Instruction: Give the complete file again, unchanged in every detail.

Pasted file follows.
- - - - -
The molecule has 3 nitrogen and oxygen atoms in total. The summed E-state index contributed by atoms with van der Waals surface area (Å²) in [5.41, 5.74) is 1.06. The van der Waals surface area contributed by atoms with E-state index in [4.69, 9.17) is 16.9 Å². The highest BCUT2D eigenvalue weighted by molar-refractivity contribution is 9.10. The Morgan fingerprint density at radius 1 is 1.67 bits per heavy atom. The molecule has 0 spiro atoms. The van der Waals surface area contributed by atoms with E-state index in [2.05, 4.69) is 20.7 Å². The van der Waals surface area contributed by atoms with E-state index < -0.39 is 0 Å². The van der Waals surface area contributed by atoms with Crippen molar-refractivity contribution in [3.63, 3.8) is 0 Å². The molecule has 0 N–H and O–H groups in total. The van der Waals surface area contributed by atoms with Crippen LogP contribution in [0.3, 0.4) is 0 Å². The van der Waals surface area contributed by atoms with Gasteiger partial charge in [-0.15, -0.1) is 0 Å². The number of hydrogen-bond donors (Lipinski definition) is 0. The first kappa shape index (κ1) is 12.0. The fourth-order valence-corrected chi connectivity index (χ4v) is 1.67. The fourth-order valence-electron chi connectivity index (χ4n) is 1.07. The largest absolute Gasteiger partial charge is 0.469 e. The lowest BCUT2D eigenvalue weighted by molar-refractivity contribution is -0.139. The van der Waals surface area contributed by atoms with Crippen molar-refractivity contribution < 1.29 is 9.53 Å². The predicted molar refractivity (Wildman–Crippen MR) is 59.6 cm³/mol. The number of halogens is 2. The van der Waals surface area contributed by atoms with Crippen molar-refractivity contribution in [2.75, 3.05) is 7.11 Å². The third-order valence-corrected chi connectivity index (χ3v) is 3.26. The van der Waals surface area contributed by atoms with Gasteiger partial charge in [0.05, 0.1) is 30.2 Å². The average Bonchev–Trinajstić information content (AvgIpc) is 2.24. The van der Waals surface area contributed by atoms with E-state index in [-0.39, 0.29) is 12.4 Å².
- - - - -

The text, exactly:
The molecule has 3 nitrogen and oxygen atoms in total. The summed E-state index contributed by atoms with van der Waals surface area (Å²) in [5.41, 5.74) is 1.06. The van der Waals surface area contributed by atoms with E-state index in [4.69, 9.17) is 16.9 Å². The highest BCUT2D eigenvalue weighted by molar-refractivity contribution is 9.10. The Morgan fingerprint density at radius 1 is 1.67 bits per heavy atom. The molecule has 0 spiro atoms. The van der Waals surface area contributed by atoms with E-state index in [2.05, 4.69) is 20.7 Å². The van der Waals surface area contributed by atoms with E-state index < -0.39 is 0 Å². The van der Waals surface area contributed by atoms with Crippen molar-refractivity contribution in [3.63, 3.8) is 0 Å². The molecule has 0 N–H and O–H groups in total. The van der Waals surface area contributed by atoms with Crippen LogP contribution in [0.3, 0.4) is 0 Å². The van der Waals surface area contributed by atoms with Gasteiger partial charge in [-0.15, -0.1) is 0 Å². The number of hydrogen-bond donors (Lipinski definition) is 0. The first kappa shape index (κ1) is 12.0. The fourth-order valence-corrected chi connectivity index (χ4v) is 1.67. The fourth-order valence-electron chi connectivity index (χ4n) is 1.07. The largest absolute Gasteiger partial charge is 0.469 e. The lowest BCUT2D eigenvalue weighted by molar-refractivity contribution is -0.139. The van der Waals surface area contributed by atoms with Crippen molar-refractivity contribution < 1.29 is 9.53 Å². The predicted molar refractivity (Wildman–Crippen MR) is 59.6 cm³/mol. The number of halogens is 2. The van der Waals surface area contributed by atoms with Crippen molar-refractivity contribution in [2.75, 3.05) is 7.11 Å². The third-order valence-corrected chi connectivity index (χ3v) is 3.26. The van der Waals surface area contributed by atoms with Gasteiger partial charge in [0.05, 0.1) is 30.2 Å². The average Bonchev–Trinajstić information content (AvgIpc) is 2.24. The van der Waals surface area contributed by atoms with E-state index in [-0.39, 0.29) is 12.4 Å².